Adventures of Adelina (restaurant review)

Jerusalem Post, Weekend Magazine; January 3, 2008

Converted from the former cultural clubhouse of the kibbutz, Adelina is nestled in a quiet corner overlooking the beach and the kibbutz soccer field. Adelina maintained the original, naturally attractive stone design of the clubhouse, but the handsomely set tables and fine cutlery make one feel as if it were designed as a restaurant from the outset.

Adelina is named after Adelina Goldfeld, the founding chef who immigrated from Argentia in 1973. A kibbutz resident since 1980, Goldfeld studied at the prestigious Cordon Bleu in France and under renowned Spanish chef Feran Adria. The menu fuses Catalonian and Galilean cuisine with successful results.

The theme of the food was perfectly expressed in the sangria fruit cocktail which kicked off my meal: sensual, colorful, exotic and tasty. Adelina’s next Spanish offering was its signature “tapas journey” (NIS 115 for two), a cohesive platter of tapas, which in Spain refers to small, individual dishes usually served before a meal or with a drink. Usually I refrain from ordering tapas because I feel teased by the small helpings, but as soon as the eight tapas were spread out on the table, I knew I was in for a culinary ride. First I had to overcome my fear of ruining the resplendent display; it looked like a work of art.

The “tapas journey” artfully balanced meat, seafood, vegetables and cheeses. The beef carpaccio gave me an indication of the tapas’s high standards. The balsamic glaze and parmesan slices opened the fresh flavor and great texture of the deep-red beef. The expertly peeled grilled pepper with feta and minced calamari olives, while simple, was finely prepared. The Druse-inspired beef pastry, crispy dough wrapped around spicy, moist ground beef, was a triumph of taste and texture.

Two dishes should have been marked as aphrodisiacs. The bittersweet chocolate truffles filled with luscious pate and the aubergine cream so smooth it could have passed for a buttery dessert. The only ill-fated dish was the salty anchovy, which I quickly washed down with some sangria.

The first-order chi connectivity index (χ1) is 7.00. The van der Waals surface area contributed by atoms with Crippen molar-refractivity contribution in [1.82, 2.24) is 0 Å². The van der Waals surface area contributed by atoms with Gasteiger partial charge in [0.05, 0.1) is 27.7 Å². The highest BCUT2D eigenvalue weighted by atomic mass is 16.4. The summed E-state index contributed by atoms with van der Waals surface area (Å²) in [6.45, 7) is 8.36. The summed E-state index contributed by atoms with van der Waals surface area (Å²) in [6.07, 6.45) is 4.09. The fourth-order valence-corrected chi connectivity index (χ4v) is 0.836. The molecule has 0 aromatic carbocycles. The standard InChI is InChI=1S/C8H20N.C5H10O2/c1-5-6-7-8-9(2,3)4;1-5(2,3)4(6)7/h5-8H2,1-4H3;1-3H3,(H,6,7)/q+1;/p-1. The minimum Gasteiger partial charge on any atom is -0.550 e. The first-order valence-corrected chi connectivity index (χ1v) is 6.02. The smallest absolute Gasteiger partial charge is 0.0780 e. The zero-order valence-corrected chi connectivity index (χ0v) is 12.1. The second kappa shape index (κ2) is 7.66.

After this, who has room for another appetizer? But I took a bite out of the creative, crisp kadaif shrimp, a jumbo shrimp wrapped in this Arabic-style pastry dough.

One hundred percent mango sorbet smoothly cleared my palate for the entree.

While there was a respectable selection of gourmet entrees, I opted for a classic dish, beef fillet in wine (NIS 121). Sometimes a restaurant’s treatment of a classic dish is the best indication of its culinary prowess. At Adelina, this is certainly true. The beef was perfectly cooked “medium,” its grill marks visible, and its gentle red wine sauce adding depth while preserving the superb taste of the beef. The creamy, buttery potato mash and broccoli sides were deliciously yet simply seasoned, topped with grilled tomatoes and fennel.

For dessert, the server laid out sleeker cutlery to mark a shift in gears. I opted for the tapas dessert (NIS 52), a platter of four mini-desserts including a mango lemon tart, homemade pistachio ice cream, knaffe fingers and lemon cheesecake. While each tasted good on its own, after such a glorious journey, I think one simple dessert would have been a more settling landing.

Adelina, Kibbutz Kabri;
(04) 952-3707. Not kosher.

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